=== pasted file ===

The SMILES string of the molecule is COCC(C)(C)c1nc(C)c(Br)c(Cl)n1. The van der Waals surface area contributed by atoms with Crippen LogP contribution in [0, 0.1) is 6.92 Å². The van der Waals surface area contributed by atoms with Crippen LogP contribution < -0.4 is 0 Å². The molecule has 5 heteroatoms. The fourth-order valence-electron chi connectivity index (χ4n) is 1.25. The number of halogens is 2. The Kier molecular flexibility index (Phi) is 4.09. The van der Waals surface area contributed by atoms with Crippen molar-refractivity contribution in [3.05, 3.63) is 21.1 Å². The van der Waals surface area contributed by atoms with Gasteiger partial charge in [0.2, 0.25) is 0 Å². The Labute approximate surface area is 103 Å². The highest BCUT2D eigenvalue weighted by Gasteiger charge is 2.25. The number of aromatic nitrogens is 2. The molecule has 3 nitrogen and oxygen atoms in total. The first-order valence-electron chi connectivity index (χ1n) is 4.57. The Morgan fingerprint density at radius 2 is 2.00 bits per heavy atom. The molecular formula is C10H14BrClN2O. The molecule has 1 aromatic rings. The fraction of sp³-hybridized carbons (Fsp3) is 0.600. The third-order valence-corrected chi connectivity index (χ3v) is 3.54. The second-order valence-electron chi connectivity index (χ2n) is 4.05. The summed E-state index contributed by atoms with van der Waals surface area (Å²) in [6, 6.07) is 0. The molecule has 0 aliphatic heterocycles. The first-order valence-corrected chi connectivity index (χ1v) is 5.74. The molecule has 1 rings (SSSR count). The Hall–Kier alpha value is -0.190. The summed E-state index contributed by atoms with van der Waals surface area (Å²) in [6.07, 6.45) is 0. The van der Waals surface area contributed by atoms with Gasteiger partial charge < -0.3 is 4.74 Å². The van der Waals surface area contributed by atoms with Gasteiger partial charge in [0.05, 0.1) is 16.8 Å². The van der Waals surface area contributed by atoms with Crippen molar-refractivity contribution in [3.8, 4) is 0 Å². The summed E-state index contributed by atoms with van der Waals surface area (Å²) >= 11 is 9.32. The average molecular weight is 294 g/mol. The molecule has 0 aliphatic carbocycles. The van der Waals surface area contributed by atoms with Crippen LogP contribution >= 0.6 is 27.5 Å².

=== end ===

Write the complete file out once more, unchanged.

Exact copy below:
The SMILES string of the molecule is COCC(C)(C)c1nc(C)c(Br)c(Cl)n1. The van der Waals surface area contributed by atoms with Crippen LogP contribution in [0, 0.1) is 6.92 Å². The van der Waals surface area contributed by atoms with Crippen LogP contribution < -0.4 is 0 Å². The molecule has 5 heteroatoms. The fourth-order valence-electron chi connectivity index (χ4n) is 1.25. The number of halogens is 2. The Kier molecular flexibility index (Phi) is 4.09. The van der Waals surface area contributed by atoms with Crippen molar-refractivity contribution in [3.05, 3.63) is 21.1 Å². The van der Waals surface area contributed by atoms with Gasteiger partial charge in [0.2, 0.25) is 0 Å². The Labute approximate surface area is 103 Å². The highest BCUT2D eigenvalue weighted by Gasteiger charge is 2.25. The number of aromatic nitrogens is 2. The molecule has 3 nitrogen and oxygen atoms in total. The first-order valence-electron chi connectivity index (χ1n) is 4.57. The Morgan fingerprint density at radius 2 is 2.00 bits per heavy atom. The molecular formula is C10H14BrClN2O. The molecule has 1 aromatic rings. The fraction of sp³-hybridized carbons (Fsp3) is 0.600. The third-order valence-corrected chi connectivity index (χ3v) is 3.54. The second-order valence-electron chi connectivity index (χ2n) is 4.05. The summed E-state index contributed by atoms with van der Waals surface area (Å²) in [6, 6.07) is 0. The molecule has 0 aliphatic heterocycles. The first-order valence-corrected chi connectivity index (χ1v) is 5.74. The molecule has 1 rings (SSSR count). The Hall–Kier alpha value is -0.190. The summed E-state index contributed by atoms with van der Waals surface area (Å²) in [6.07, 6.45) is 0. The van der Waals surface area contributed by atoms with Gasteiger partial charge < -0.3 is 4.74 Å². The van der Waals surface area contributed by atoms with Gasteiger partial charge in [0.05, 0.1) is 16.8 Å². The van der Waals surface area contributed by atoms with Crippen molar-refractivity contribution in [3.8, 4) is 0 Å². The summed E-state index contributed by atoms with van der Waals surface area (Å²) >= 11 is 9.32. The average molecular weight is 294 g/mol. The molecule has 0 aliphatic carbocycles. The van der Waals surface area contributed by atoms with Crippen LogP contribution >= 0.6 is 27.5 Å².